My name is Johanna and I’m here in the capac­i­ty most­ly in my role as the Assistant Director of the Processing Foundation, but my true col­ors are as an artist and I want­ed to begin my talk by mak­ing a con­fes­sion that I am a total out­sider to your com­mu­ni­ty in the sense that I don’t usu­al­ly code. I want­ed to give you a lit­tle sto­ry to locate me, and how I got to where I am today in being part of this com­mu­ni­ty but from a dif­fer­ent perspective.

Before I got an MFA in art, and before I got a BA in design at the Department that Casey and Chandler [inaudi­ble] where I met Lauren, I decid­ed to start my col­lege career study­ing astro­physics at the age of 22. I was out of school for about six years, and dur­ing that time I was in a punk band and worked at a news­pa­per and did a lot of art things. But I decid­ed to go back to school to study physics and specif­i­cal­ly astro­physics because I was so excit­ed about the pos­si­bil­i­ties there. And I just want to relay this one anec­dote that sum­ma­rizes my expe­ri­ence in the physics depart­ment at this city col­lege where I was.

I had to take a Java class. This was about ten years ago and it was required for my major. I was the only woman in the class and I was def­i­nite­ly the only woman who ever went to the com­put­er lab to get help with my home­work from the tutors. One day I went in and I had scrib­bled on a note­book what I thought could answer this prob­lem that I had to do, in code. I’d kind of sketched out my code by hand, and took it into the tutor. The tutor looked at me and then looked at my code and then looked back and me, and he just said, You did­n’t write this. You could­n’t have writ­ten it. Where did you get it?” And I tell you that sto­ry because it’s sort of to me the sum­ma­ry of most of my expe­ri­ence work­ing in the com­put­er sci­ence and physics depart­ments at that school. 

And my com­par­i­son is that when I went to UCLA and trans­ferred into the design depart­ment, I had the com­plete oppo­site expe­ri­ence. I took my first Processing class, and I felt accept­ed and invit­ed and that access to all kinds of dif­fer­ent tools and tech­nolo­gies there for me.

So I think that my expe­ri­ence as an out­sider and as an oth­er in gen­er­al is an inte­gral part of how I approach this. And in intro­duc­ing this talk and the Processing Foundation’s role in it, I think of this anal­o­gy of riot grrrl. I was a riot grrrl. I was a lit­tle bit too young to ful­ly be a par­tic­i­pant at the height of it, but I def­i­nite­ly con­sid­ered myself one and was incred­i­bly influ­enced by this move­ment. And now that Kathleen Hannah and I are both old­er, we’ve rec­og­nized that riot grrrl did­n’t do such a good job at the begin­ning of being acces­si­ble to women of col­or. This is some­thing that, I’m a woman of col­or who is white pass­ing, and I think about this a lot, what kind of access to spaces I’m allowed because I pass. And I’ve heard Kathleen Hannah talk very well in pub­lic now about being crit­i­cal lat­er in a move­ment about your blind spots and mis­takes in your beginnings.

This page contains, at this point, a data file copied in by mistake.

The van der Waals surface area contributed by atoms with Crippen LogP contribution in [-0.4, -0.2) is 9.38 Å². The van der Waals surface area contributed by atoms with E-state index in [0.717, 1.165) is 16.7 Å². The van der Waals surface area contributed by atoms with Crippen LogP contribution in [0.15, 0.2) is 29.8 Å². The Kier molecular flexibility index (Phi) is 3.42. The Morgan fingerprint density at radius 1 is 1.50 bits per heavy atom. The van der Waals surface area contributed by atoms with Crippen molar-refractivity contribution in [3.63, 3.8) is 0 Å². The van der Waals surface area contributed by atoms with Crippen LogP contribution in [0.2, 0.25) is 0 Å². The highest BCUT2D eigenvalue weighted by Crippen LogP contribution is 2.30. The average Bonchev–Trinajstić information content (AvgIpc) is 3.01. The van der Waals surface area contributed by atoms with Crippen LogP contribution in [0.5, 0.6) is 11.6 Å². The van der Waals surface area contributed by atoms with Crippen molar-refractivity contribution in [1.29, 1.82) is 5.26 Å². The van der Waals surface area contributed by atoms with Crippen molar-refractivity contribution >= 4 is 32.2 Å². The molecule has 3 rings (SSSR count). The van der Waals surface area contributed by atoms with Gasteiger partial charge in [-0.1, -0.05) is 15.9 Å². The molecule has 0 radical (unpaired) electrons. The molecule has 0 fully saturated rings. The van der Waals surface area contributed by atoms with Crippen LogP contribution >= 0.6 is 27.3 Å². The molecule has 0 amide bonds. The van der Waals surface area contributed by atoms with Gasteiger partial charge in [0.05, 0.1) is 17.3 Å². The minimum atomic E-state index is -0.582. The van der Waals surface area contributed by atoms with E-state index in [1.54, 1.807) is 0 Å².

When I think about the Processing pro­jec­t’s moment in time being fif­teen years into its tra­jec­to­ry, I’m notic­ing that maybe in the begin­ning there weren’t so many explic­it [inaudi­ble] in our artic­u­lat­ed mis­sion to diver­si­ty.” I think that the out­sider and the oth­er and the access that was allowed to these types has always been inher­ent in the project, and that’s some­thing that I am drawn to. And I think that riot grrrl is a good exam­ple of see­ing how a move­ment can be crit­i­cal of its ori­gins and apol­o­gize and be hum­ble as it goes for­ward. So I take great hope from that.

The last thing I want to talk about is my place right now. It’s very bizarre to me to be part of what I con­sid­er to be an insti­tu­tion. This is anath­e­ma to a punk, that you would ever be part of an insti­tu­tion. I always think of this kind of a build­ing when I think of insti­tu­tions, and I’ve always that that the def­i­n­i­tion of an insti­tu­tion would be that which no longer changes. The norms, the cod­i­fi­ca­tions of nor­ma­tive behav­iors or actions, is what makes you an institution.

But I recent­ly had to con­front this def­i­n­i­tion that I had that was very sus­pi­cious of author­i­ty when I took a Merleau-Ponty class in grad­u­ate school. He had an idea of the insti­tu­tion that was dif­fer­ent, that I want to take up as an offi­cial Processing Foundation mantra, which is that an insti­tu­tion is defined by hav­ing to con­stant­ly re-institute itself. That means a con­tin­u­ous process of growth, and change, and crit­i­cal­i­ty, and self-awareness. I think that when we think about an insti­tu­tion that can grow and learn from its mis­takes and have new goals, that’s incred­i­bly excit­ing to me.

I want to go back to this slide because I could­n’t think of a good slide for the future, and I thought it was a good metaphor to put in the vast­ness and poten­tial of space, and still the unknow­ing place that we have in it, and our enthu­si­asm and hope for dis­cov­er­ing new things.

Thank you.

Further Reference

Overview page at the Studio for Creative Inquiry’s web site.